The Telegraph – Brexit Bulletin

Good afternoon.

Europe is toughening up. Germany has announced that it will recruit 20,000 more troops over the next few years, bringing its army to nearly 200,000 by 2025. Meanwhile, Emmanuel Macron – the frontrunner (for now) for the French presidency – came over to London yesterday to give Britain a verbal duffing up.

Monsieur Macron threatened to “reconsider” Anglo-French cooperation on the refugee crisis in Calais, and vowed if he becomes President to refuse it access to the EU’s single market. He also tried to woo Britain’s brainiest, appealing to “banks, talents, researchers, academics” to cross the Channel to France.

Despite the threats, some remain bullish about Britain’s prospects. RT Howard argues today on the Telegraph that the British will keep working closely with their European cousins after Brexit as part of an ‘Entente Frugale’. “Despite the threats and hostile rhetoric,” he concludes. “Europe needs us at least as much as we need it; and we will still be in a position to exert leverage over the EU and its member states, although sometimes in more subtle, indirect ways than before.”

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The Telegraph – Brexit Bulletin

  Good afternoon.

Tony Blair is back, and he’s on a mission to re-educate the British public about why they were wrong to vote for Brexit. “This is not the time for retreat, indifference or despair; but the time to rise up in defence of what we believe,” he told his pro-European flock in London this morning. The former Prime Minister insisted that the referendum vote had been “based on imperfect knowledge”, and held out the prospect of Britain backtracking on its decision once it had become “informed” of what the consequences of leaving would be. This drew a fierce reaction from Boris Johnson, who accused Mr Blair of “insulting the intelligence” of the British people. He added: “I urge the British people to rise up and turn off the TV next time Tony Blair comes on with his condescending campaign.”

The Foreign Secretary and his fellow Brexiteers are annoyed by his intervention, but in private they may secretly be grateful for his continued enthusiasm. As I pointed out online, voters tend to distrust Mr Blair more than they trust him when he speaks about the EU. So if he is the figurehead for the anti-Brexit movement, Leavers will be happy.

Labour has tried to shrug off Mr Blair’s intervention, as it knows how unhelpful it could be as it tries to convince voters that it understands them on Brexit in Stoke and Copeland. “Blair built his political reputation – and Labour’s election victories – on his ability to “get it”, to understand working people’s priorities and their motivations,” Tom Harris writes. “He should retrieve those unerring political antennae out of whatever cupboard he left them in 2007 and dust them down.”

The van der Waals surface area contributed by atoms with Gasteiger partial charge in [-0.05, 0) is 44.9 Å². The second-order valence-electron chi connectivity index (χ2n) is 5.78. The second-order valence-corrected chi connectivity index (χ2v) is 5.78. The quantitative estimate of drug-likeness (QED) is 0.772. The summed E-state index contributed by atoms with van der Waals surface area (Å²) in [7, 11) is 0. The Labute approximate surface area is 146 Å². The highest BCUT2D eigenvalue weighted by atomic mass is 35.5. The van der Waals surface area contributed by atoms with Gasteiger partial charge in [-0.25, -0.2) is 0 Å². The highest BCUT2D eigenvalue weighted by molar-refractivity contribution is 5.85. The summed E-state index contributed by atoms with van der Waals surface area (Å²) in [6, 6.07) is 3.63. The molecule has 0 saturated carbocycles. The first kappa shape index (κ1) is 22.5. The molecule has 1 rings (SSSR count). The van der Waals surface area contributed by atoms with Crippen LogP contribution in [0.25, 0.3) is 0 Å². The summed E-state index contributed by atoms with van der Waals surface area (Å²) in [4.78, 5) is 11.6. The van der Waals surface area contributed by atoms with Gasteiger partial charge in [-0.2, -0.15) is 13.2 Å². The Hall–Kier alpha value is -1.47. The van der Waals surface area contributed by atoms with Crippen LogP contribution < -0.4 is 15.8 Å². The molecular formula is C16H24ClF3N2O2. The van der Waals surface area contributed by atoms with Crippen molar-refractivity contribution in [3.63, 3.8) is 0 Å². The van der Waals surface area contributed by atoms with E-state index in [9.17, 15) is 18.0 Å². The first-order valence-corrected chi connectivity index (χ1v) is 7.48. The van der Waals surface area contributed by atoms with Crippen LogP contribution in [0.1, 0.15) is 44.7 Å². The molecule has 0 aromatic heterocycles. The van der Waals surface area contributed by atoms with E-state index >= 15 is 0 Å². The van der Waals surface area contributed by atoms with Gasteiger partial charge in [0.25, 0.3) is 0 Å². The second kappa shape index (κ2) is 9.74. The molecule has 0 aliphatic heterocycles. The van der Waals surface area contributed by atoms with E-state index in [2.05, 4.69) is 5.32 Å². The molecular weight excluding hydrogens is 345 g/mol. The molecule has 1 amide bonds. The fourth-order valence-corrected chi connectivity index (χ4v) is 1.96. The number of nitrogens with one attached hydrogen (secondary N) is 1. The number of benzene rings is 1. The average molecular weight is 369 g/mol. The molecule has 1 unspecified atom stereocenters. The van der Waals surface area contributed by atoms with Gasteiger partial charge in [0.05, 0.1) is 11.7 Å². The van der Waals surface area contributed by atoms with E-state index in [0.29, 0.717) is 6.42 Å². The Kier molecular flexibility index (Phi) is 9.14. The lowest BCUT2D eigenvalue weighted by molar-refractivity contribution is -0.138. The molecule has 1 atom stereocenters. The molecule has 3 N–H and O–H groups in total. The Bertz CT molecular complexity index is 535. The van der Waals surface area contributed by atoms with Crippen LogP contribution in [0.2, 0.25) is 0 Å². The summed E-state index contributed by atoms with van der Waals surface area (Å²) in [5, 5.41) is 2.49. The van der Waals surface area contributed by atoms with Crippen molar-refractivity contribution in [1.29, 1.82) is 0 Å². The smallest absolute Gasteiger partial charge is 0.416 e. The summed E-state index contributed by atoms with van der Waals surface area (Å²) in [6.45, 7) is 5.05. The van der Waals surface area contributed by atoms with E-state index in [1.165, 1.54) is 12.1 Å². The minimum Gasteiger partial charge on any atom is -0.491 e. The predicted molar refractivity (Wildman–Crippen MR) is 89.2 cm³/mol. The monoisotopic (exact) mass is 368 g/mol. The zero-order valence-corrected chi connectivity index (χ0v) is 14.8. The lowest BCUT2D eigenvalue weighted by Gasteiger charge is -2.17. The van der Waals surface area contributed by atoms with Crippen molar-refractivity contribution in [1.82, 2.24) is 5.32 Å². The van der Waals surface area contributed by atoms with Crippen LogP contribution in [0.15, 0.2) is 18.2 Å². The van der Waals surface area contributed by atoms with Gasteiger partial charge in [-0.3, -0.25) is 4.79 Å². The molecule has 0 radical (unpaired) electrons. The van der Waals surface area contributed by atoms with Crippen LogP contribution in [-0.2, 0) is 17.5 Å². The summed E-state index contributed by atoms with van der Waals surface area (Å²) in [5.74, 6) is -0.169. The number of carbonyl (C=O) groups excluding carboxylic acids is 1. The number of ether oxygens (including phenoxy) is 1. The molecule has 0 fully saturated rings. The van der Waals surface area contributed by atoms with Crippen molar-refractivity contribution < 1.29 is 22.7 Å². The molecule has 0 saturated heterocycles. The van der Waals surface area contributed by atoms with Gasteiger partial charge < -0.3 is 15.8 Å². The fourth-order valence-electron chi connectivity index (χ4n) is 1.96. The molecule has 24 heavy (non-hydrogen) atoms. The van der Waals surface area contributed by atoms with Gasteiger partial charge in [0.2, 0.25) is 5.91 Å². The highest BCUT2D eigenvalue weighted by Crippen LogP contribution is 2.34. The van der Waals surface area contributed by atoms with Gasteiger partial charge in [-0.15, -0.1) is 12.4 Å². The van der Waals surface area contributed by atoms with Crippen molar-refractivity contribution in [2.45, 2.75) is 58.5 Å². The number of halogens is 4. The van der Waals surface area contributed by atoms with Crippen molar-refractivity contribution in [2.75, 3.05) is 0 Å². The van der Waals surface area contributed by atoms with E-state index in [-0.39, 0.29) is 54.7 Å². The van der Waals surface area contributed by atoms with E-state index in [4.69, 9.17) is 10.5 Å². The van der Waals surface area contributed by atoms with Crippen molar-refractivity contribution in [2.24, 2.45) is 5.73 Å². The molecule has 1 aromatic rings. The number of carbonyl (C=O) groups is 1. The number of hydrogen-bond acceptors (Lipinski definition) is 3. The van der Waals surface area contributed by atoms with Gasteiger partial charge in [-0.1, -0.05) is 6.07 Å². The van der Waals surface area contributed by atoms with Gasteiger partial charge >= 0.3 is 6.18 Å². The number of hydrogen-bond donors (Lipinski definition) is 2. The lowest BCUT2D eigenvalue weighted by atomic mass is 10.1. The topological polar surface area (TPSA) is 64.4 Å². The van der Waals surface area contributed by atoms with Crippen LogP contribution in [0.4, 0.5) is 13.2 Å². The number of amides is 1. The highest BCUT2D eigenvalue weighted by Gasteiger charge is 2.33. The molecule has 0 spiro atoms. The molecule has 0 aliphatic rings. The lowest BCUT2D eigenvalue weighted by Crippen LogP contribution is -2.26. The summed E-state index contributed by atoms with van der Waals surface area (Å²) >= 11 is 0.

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The Telegraph – Brexit Bulletin

  Good afternoon.

Paul Nuttall is off to Bolton tomorrow to rally the Ukip troops at their spring conference, after a rough few days on the campaign trail in the “ Brexit capital” of Stoke-on-Trent. He has been forced on the back foot over the last few days by reports raising doubts over whether he was at the Hillsborough disaster and how close his friends he lost at the tragedy were to him. Labour thinks it has has scented blood, insisting that he has “questions to answer”.

This furore could not have come at a worse time for Mr Nuttall, as he hopes to convince Stoke to make him their first Ukip MP, after a lifetime of Labour representation, next Thursday. The by-election seemed at first to be his to lose. Most constituents – around 70 per cent – voted for Brexit, something his Labour rival Gareth Snell vehemently opposes. The majority of them are working-class, a demographic that now – polls say – is more partial to Ukip than Labour. So is his campaign doomed? Those hoping so, as I wrote online, are assuming that Stoke residents are just as fascinated by the press releases he has put out over the last few years as the Twitterverse. Many will have little interest in the #AskPaulNuttall jokes, and recent history suggests they will be just as engaged in the by-election itself.

Voters in Stoke are less likely to turn out to the polls than the average Briton, and so many will have tuned out and view such reports as just noise. “It’s not going to make a blind bit of difference on the doorstep,” one Ukip official told me. But the flip-side is that voters won’t be so outraged by Labour candidate’s controversial tweets, which has put some Ukippers on edge. “Gareth Snell is such an awful candidate,” one source lamented to me. “But I wonder if Stoke realises how awful he is?”